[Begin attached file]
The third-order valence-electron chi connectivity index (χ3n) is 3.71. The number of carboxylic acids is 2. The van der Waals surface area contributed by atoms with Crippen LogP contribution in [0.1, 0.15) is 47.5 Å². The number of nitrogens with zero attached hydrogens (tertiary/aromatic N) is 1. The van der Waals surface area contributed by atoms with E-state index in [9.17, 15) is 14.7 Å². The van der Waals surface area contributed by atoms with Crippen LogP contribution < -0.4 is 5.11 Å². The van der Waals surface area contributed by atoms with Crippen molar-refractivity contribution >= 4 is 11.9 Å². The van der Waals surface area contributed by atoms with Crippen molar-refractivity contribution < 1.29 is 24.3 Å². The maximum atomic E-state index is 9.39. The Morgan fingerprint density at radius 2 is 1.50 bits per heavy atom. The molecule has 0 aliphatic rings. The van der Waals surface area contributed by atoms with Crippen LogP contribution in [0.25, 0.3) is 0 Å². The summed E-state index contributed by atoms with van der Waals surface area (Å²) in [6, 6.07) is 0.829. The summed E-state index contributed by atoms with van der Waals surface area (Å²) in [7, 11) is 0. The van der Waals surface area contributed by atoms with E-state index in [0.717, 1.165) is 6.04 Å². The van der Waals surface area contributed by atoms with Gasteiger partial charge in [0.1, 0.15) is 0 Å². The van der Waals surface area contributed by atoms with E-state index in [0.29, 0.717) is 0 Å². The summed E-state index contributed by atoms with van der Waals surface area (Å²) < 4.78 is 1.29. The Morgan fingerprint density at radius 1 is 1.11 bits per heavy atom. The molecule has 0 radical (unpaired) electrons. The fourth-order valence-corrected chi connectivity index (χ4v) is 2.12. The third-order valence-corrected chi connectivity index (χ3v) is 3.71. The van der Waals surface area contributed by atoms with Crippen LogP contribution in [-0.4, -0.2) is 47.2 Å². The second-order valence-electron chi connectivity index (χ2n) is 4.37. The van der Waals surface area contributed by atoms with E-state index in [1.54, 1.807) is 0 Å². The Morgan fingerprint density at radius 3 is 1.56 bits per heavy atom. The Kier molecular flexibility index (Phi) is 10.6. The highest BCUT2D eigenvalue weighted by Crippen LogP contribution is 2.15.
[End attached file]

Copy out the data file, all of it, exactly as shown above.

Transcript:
The third-order valence-electron chi connectivity index (χ3n) is 3.71. The number of carboxylic acids is 2. The van der Waals surface area contributed by atoms with Crippen LogP contribution in [0.1, 0.15) is 47.5 Å². The number of nitrogens with zero attached hydrogens (tertiary/aromatic N) is 1. The van der Waals surface area contributed by atoms with E-state index in [9.17, 15) is 14.7 Å². The van der Waals surface area contributed by atoms with Crippen LogP contribution < -0.4 is 5.11 Å². The van der Waals surface area contributed by atoms with Crippen molar-refractivity contribution >= 4 is 11.9 Å². The van der Waals surface area contributed by atoms with Crippen molar-refractivity contribution < 1.29 is 24.3 Å². The maximum atomic E-state index is 9.39. The Morgan fingerprint density at radius 2 is 1.50 bits per heavy atom. The molecule has 0 aliphatic rings. The van der Waals surface area contributed by atoms with Crippen LogP contribution in [0.25, 0.3) is 0 Å². The summed E-state index contributed by atoms with van der Waals surface area (Å²) in [6, 6.07) is 0.829. The summed E-state index contributed by atoms with van der Waals surface area (Å²) in [7, 11) is 0. The van der Waals surface area contributed by atoms with E-state index in [0.717, 1.165) is 6.04 Å². The van der Waals surface area contributed by atoms with Gasteiger partial charge in [0.1, 0.15) is 0 Å². The van der Waals surface area contributed by atoms with E-state index in [0.29, 0.717) is 0 Å². The summed E-state index contributed by atoms with van der Waals surface area (Å²) < 4.78 is 1.29. The Morgan fingerprint density at radius 1 is 1.11 bits per heavy atom. The molecule has 0 radical (unpaired) electrons. The fourth-order valence-corrected chi connectivity index (χ4v) is 2.12. The third-order valence-corrected chi connectivity index (χ3v) is 3.71. The van der Waals surface area contributed by atoms with Crippen LogP contribution in [-0.4, -0.2) is 47.2 Å². The second-order valence-electron chi connectivity index (χ2n) is 4.37. The van der Waals surface area contributed by atoms with E-state index in [1.54, 1.807) is 0 Å². The Morgan fingerprint density at radius 3 is 1.56 bits per heavy atom. The Kier molecular flexibility index (Phi) is 10.6. The highest BCUT2D eigenvalue weighted by Crippen LogP contribution is 2.15.